The Psychology Behind Why Some Love Single Life & Others Don't

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Girls having fun at home, laughing.

We all have that one friend who seems to have an easier time embracing single life. While others might worry about being alone or feel pressured to find their next partner, this friend seems to be OK with where they're at. They don't stress out or feel sorry for themselves, but instead find ways to enjoy being single, and everything good that comes with it.

This mentality stands out because it can be tough to be single, especially in a society that tells us it's sad and wrong. Not to mention, if you're looking for a relationship, the entire lifestyle will likely seem far removed from what you actually want. It can feel uncomfortable and unwelcome, instead of something worth embracing. But that's actually what sets these other folks apart.

According to psychologists, being OK with being alone — even if you don't want to be single forever — is all about appreciating the positives. "People who embrace single life see it as an offering rather than a lack," Dr. Marisa Franco, Ph.D., a psychologist and relationship expert, tells Bustle. "Single life offers freedom, the ability to work on personal goals, and to more deeply cultivate non-romantic connections."

They take full advantage of it by going back to school, hanging out with friends, and focusing on other areas of their life that could use a boost. They enjoy having a schedule that's 100% their own and find ways to fill it up, particularly with things that may have been more difficult to do when they were in a relationship.


It can also come down to how good they are at spending time by themselves, because it is a skill. "People who have had practice being alone, who are comfortable being alone, and who know how to attend to their own psychological needs are much more likely to feel comfortable being single," Dr. Joshua Klapow, Ph.D., a clinical psychologist and host of The Kurre and Klapow Show, tells Bustle.

And they likely got to that place by allowing themselves to be single. "So many adults who are uncomfortable being single move from one relationship to another," Klapow says. "The relationship serves as an escape from the more uncomfortable feeling of being single, thus they avoid being single because it scares them, makes them uneasy, etc., and they translate that into their desire for a relationship."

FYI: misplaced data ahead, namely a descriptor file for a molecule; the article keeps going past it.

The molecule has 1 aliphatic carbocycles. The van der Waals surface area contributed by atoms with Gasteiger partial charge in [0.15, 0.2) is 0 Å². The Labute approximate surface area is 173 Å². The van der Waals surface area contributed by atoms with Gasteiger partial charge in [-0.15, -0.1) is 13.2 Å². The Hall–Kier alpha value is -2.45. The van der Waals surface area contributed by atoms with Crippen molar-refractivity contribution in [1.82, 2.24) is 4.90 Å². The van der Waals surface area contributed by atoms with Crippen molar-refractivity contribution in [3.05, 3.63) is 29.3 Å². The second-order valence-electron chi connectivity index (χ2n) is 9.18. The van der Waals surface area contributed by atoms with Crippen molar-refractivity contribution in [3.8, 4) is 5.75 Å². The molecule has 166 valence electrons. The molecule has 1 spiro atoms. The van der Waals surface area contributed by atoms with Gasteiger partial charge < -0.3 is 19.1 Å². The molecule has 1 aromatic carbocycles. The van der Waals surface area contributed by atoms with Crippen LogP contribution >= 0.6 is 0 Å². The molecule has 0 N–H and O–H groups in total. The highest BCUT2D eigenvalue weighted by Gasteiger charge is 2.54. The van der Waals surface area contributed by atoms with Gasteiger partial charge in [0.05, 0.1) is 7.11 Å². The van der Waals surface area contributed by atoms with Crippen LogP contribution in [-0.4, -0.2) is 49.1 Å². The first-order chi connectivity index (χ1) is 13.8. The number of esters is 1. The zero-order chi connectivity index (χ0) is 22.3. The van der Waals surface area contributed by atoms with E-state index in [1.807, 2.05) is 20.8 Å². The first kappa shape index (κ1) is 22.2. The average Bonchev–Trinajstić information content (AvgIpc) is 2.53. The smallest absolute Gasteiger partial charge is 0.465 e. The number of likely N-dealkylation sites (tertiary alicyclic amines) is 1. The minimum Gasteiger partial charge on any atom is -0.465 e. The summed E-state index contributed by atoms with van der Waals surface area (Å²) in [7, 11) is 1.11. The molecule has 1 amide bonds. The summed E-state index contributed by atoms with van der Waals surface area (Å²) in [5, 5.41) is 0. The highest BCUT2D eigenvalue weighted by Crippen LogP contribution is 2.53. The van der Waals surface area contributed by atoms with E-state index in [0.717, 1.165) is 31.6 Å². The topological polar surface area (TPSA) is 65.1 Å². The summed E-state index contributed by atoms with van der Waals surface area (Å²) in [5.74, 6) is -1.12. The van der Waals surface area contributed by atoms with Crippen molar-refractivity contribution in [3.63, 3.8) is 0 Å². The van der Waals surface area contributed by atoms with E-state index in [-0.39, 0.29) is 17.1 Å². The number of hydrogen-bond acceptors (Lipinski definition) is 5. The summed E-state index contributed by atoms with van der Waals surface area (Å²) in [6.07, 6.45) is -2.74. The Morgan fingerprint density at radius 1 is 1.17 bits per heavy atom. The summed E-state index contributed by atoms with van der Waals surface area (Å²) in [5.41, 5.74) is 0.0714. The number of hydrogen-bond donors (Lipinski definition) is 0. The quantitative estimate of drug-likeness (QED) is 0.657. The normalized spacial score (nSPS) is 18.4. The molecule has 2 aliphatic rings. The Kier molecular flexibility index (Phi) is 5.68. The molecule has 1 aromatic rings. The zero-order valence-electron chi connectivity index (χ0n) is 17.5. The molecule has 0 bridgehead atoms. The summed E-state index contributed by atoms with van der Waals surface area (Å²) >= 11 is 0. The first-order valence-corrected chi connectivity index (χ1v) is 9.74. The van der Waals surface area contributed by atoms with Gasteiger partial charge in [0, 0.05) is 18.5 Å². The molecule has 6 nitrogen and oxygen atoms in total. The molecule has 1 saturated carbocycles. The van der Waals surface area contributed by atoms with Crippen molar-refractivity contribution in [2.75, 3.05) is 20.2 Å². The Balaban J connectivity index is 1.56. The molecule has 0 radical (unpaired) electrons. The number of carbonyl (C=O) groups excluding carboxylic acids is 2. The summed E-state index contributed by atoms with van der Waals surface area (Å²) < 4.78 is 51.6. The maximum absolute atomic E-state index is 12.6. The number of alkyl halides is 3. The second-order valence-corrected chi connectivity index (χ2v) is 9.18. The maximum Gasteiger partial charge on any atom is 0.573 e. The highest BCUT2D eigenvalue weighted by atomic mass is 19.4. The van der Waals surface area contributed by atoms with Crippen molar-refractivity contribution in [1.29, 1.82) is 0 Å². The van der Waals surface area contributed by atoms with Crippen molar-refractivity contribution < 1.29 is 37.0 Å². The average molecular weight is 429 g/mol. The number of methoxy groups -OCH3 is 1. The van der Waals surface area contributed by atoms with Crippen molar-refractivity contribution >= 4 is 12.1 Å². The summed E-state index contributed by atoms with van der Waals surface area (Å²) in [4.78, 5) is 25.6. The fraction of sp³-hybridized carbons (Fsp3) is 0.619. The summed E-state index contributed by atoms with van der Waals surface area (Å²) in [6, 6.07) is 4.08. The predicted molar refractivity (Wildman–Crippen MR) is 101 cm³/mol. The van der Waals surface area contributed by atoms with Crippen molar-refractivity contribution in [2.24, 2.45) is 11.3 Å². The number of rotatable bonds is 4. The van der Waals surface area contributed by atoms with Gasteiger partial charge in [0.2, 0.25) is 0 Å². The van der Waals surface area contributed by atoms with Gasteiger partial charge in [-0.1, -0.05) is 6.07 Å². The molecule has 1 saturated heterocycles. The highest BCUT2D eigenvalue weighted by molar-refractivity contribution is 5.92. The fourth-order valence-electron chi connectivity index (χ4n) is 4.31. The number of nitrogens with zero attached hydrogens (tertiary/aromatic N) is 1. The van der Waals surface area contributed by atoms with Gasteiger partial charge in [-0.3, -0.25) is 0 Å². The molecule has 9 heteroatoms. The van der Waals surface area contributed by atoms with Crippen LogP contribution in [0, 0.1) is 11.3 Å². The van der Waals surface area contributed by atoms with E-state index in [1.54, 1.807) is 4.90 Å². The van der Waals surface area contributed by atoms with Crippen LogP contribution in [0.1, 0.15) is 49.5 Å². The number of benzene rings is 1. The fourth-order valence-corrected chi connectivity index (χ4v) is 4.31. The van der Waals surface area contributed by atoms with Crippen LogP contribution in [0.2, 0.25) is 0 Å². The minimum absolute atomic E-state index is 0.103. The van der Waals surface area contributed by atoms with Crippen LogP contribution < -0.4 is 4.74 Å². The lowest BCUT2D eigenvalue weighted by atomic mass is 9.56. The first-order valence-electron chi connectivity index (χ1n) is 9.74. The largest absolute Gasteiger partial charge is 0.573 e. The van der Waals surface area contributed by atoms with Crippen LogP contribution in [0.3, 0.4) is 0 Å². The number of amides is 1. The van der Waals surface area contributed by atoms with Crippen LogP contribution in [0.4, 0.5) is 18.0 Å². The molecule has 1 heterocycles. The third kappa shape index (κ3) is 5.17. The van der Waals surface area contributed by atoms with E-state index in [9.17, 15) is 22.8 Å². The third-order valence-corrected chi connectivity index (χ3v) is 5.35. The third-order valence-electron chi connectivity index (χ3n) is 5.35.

For those who don't rush into anything, they end up learning how to sit with themselves, think about what they want out of life, and practice taking care of their own needs. "Someone who sees themselves as self-sufficient and not in need of someone else is going to thrive in singlehood," Klapow says. And that's yet another skill that can develop with time.

If you're currently single, and wish you had a better opinion of it, there are plenty of ways to start embracing it. And the first is by getting rid of the idea that it's inherently bad. "There's a lot of negative messaging about being single that single people can easily internalize," Franco says. "It's important for single people to be critical about these messages rather than take them as fact ... Basically, the social messages about being single don't have to be your truth if you stay skeptical."

It can also help to reach out to other people in your life, and cultivate those relationships. "Single people should know that they need love and connection in their lives, but that can come from many different spheres such as through friendship and family," Franco says. "The assumption that we need 'romantic love' is a limiting falsehood that unnecessarily haunts single people."

You can certainly date, and look forward to your next relationship, and even be honest with yourself that singledom isn't what you want. But it's also possible to tear a page from the folks who are cool with being on their own for a while, and find ways to embrace it.


Dr. Marisa Franco, Ph.D., psychologist and relationship expert

Dr. Joshua Klapow, Ph.D., clinical psychologist and host of The Kurre and Klapow Show

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